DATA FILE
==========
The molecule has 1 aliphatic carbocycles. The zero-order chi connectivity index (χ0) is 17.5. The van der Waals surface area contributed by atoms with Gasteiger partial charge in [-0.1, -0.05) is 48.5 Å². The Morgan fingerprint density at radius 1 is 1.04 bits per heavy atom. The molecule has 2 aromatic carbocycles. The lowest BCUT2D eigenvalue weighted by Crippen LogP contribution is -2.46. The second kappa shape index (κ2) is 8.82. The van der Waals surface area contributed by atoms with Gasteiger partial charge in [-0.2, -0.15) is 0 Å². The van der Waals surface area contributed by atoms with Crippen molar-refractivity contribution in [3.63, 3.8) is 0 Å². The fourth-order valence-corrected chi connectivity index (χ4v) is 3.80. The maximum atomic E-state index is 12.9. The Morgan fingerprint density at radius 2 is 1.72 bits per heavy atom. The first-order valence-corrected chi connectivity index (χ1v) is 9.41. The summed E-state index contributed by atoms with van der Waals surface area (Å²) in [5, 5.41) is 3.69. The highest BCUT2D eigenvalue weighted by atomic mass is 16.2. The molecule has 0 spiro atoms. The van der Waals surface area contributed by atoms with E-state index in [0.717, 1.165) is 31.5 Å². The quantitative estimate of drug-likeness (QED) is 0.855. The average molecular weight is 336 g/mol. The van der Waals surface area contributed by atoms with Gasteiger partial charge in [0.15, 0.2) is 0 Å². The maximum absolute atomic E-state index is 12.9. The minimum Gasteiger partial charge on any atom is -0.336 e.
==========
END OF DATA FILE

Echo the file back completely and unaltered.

The molecule has 1 aliphatic carbocycles. The zero-order chi connectivity index (χ0) is 17.5. The van der Waals surface area contributed by atoms with Gasteiger partial charge in [-0.1, -0.05) is 48.5 Å². The Morgan fingerprint density at radius 1 is 1.04 bits per heavy atom. The molecule has 2 aromatic carbocycles. The lowest BCUT2D eigenvalue weighted by Crippen LogP contribution is -2.46. The second kappa shape index (κ2) is 8.82. The van der Waals surface area contributed by atoms with Gasteiger partial charge in [-0.2, -0.15) is 0 Å². The van der Waals surface area contributed by atoms with Crippen molar-refractivity contribution in [3.63, 3.8) is 0 Å². The fourth-order valence-corrected chi connectivity index (χ4v) is 3.80. The maximum atomic E-state index is 12.9. The Morgan fingerprint density at radius 2 is 1.72 bits per heavy atom. The first-order valence-corrected chi connectivity index (χ1v) is 9.41. The summed E-state index contributed by atoms with van der Waals surface area (Å²) in [5, 5.41) is 3.69. The highest BCUT2D eigenvalue weighted by atomic mass is 16.2. The molecule has 0 spiro atoms. The van der Waals surface area contributed by atoms with E-state index in [0.717, 1.165) is 31.5 Å². The quantitative estimate of drug-likeness (QED) is 0.855. The average molecular weight is 336 g/mol. The van der Waals surface area contributed by atoms with Gasteiger partial charge in [0.15, 0.2) is 0 Å². The maximum absolute atomic E-state index is 12.9. The minimum Gasteiger partial charge on any atom is -0.336 e.